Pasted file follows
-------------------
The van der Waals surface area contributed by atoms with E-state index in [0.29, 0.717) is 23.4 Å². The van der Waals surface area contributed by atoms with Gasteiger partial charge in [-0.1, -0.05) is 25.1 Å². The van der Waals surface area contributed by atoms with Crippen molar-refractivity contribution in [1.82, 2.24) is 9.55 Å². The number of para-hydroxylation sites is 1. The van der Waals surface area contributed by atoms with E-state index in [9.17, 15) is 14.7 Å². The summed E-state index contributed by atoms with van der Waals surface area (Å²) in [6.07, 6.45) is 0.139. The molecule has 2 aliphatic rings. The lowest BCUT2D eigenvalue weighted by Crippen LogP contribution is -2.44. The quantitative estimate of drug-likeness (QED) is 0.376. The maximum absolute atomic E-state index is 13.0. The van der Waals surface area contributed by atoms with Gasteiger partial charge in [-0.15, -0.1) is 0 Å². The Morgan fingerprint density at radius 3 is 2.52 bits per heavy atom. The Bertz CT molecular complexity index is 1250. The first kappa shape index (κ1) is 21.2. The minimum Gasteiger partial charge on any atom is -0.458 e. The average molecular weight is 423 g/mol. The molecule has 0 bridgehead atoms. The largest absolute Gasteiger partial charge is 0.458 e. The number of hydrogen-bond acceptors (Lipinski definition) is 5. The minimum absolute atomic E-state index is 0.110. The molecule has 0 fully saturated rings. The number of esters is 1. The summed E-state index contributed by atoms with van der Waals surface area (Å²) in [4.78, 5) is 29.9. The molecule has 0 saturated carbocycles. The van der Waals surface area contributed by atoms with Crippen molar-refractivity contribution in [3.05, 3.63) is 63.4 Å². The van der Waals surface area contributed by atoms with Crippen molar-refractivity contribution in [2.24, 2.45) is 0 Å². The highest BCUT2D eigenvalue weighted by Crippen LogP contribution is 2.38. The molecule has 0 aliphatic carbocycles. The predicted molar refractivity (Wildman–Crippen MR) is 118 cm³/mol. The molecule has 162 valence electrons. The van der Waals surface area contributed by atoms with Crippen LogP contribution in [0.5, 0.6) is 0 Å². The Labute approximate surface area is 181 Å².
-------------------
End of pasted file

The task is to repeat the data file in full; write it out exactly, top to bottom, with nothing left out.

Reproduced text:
The van der Waals surface area contributed by atoms with E-state index in [0.29, 0.717) is 23.4 Å². The van der Waals surface area contributed by atoms with Gasteiger partial charge in [-0.1, -0.05) is 25.1 Å². The van der Waals surface area contributed by atoms with Crippen molar-refractivity contribution in [1.82, 2.24) is 9.55 Å². The number of para-hydroxylation sites is 1. The van der Waals surface area contributed by atoms with E-state index in [9.17, 15) is 14.7 Å². The summed E-state index contributed by atoms with van der Waals surface area (Å²) in [6.07, 6.45) is 0.139. The molecule has 2 aliphatic rings. The lowest BCUT2D eigenvalue weighted by Crippen LogP contribution is -2.44. The quantitative estimate of drug-likeness (QED) is 0.376. The maximum absolute atomic E-state index is 13.0. The van der Waals surface area contributed by atoms with Gasteiger partial charge in [-0.15, -0.1) is 0 Å². The Morgan fingerprint density at radius 3 is 2.52 bits per heavy atom. The Bertz CT molecular complexity index is 1250. The first kappa shape index (κ1) is 21.2. The minimum Gasteiger partial charge on any atom is -0.458 e. The average molecular weight is 423 g/mol. The molecule has 0 bridgehead atoms. The largest absolute Gasteiger partial charge is 0.458 e. The number of hydrogen-bond acceptors (Lipinski definition) is 5. The minimum absolute atomic E-state index is 0.110. The molecule has 0 fully saturated rings. The number of esters is 1. The summed E-state index contributed by atoms with van der Waals surface area (Å²) in [4.78, 5) is 29.9. The molecule has 0 saturated carbocycles. The van der Waals surface area contributed by atoms with Crippen molar-refractivity contribution in [3.05, 3.63) is 63.4 Å². The van der Waals surface area contributed by atoms with Crippen molar-refractivity contribution in [2.24, 2.45) is 0 Å². The highest BCUT2D eigenvalue weighted by Crippen LogP contribution is 2.38. The molecule has 0 aliphatic carbocycles. The predicted molar refractivity (Wildman–Crippen MR) is 118 cm³/mol. The molecule has 162 valence electrons. The van der Waals surface area contributed by atoms with Crippen LogP contribution in [0.5, 0.6) is 0 Å². The Labute approximate surface area is 181 Å².